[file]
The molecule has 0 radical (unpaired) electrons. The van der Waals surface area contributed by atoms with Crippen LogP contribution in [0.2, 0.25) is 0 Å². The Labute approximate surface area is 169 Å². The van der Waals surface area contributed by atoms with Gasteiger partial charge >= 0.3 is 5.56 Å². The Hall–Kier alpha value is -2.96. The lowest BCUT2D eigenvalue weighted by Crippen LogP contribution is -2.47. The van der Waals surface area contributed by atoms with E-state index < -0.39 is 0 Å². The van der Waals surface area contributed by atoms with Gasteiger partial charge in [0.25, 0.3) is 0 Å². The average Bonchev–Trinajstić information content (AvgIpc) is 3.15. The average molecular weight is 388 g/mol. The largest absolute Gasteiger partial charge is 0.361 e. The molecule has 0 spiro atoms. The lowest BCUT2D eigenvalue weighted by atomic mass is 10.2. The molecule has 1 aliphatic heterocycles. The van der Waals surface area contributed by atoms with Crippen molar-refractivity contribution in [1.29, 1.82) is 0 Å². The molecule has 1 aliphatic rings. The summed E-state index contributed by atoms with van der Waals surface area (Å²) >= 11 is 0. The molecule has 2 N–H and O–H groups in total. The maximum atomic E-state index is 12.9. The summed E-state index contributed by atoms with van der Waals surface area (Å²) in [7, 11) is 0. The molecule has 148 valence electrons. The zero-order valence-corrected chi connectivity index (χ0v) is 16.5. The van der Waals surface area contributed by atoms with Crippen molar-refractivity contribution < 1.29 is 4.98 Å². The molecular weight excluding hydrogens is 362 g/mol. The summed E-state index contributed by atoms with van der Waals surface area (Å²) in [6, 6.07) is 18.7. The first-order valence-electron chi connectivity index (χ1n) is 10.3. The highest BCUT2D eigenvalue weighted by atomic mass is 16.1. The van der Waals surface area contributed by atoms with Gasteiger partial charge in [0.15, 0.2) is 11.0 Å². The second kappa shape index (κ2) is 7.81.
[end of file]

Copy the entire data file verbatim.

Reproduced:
The molecule has 0 radical (unpaired) electrons. The van der Waals surface area contributed by atoms with Crippen LogP contribution in [0.2, 0.25) is 0 Å². The Labute approximate surface area is 169 Å². The van der Waals surface area contributed by atoms with Gasteiger partial charge >= 0.3 is 5.56 Å². The Hall–Kier alpha value is -2.96. The lowest BCUT2D eigenvalue weighted by Crippen LogP contribution is -2.47. The van der Waals surface area contributed by atoms with E-state index < -0.39 is 0 Å². The van der Waals surface area contributed by atoms with Gasteiger partial charge in [0.25, 0.3) is 0 Å². The average Bonchev–Trinajstić information content (AvgIpc) is 3.15. The average molecular weight is 388 g/mol. The largest absolute Gasteiger partial charge is 0.361 e. The molecule has 0 spiro atoms. The lowest BCUT2D eigenvalue weighted by atomic mass is 10.2. The molecule has 1 aliphatic heterocycles. The van der Waals surface area contributed by atoms with Crippen molar-refractivity contribution in [1.29, 1.82) is 0 Å². The molecule has 1 aliphatic rings. The summed E-state index contributed by atoms with van der Waals surface area (Å²) >= 11 is 0. The molecule has 2 N–H and O–H groups in total. The maximum atomic E-state index is 12.9. The summed E-state index contributed by atoms with van der Waals surface area (Å²) in [7, 11) is 0. The molecule has 148 valence electrons. The zero-order valence-corrected chi connectivity index (χ0v) is 16.5. The van der Waals surface area contributed by atoms with Crippen molar-refractivity contribution < 1.29 is 4.98 Å². The molecular weight excluding hydrogens is 362 g/mol. The summed E-state index contributed by atoms with van der Waals surface area (Å²) in [6, 6.07) is 18.7. The first-order valence-electron chi connectivity index (χ1n) is 10.3. The highest BCUT2D eigenvalue weighted by atomic mass is 16.1. The van der Waals surface area contributed by atoms with Gasteiger partial charge in [0.15, 0.2) is 11.0 Å². The second kappa shape index (κ2) is 7.81.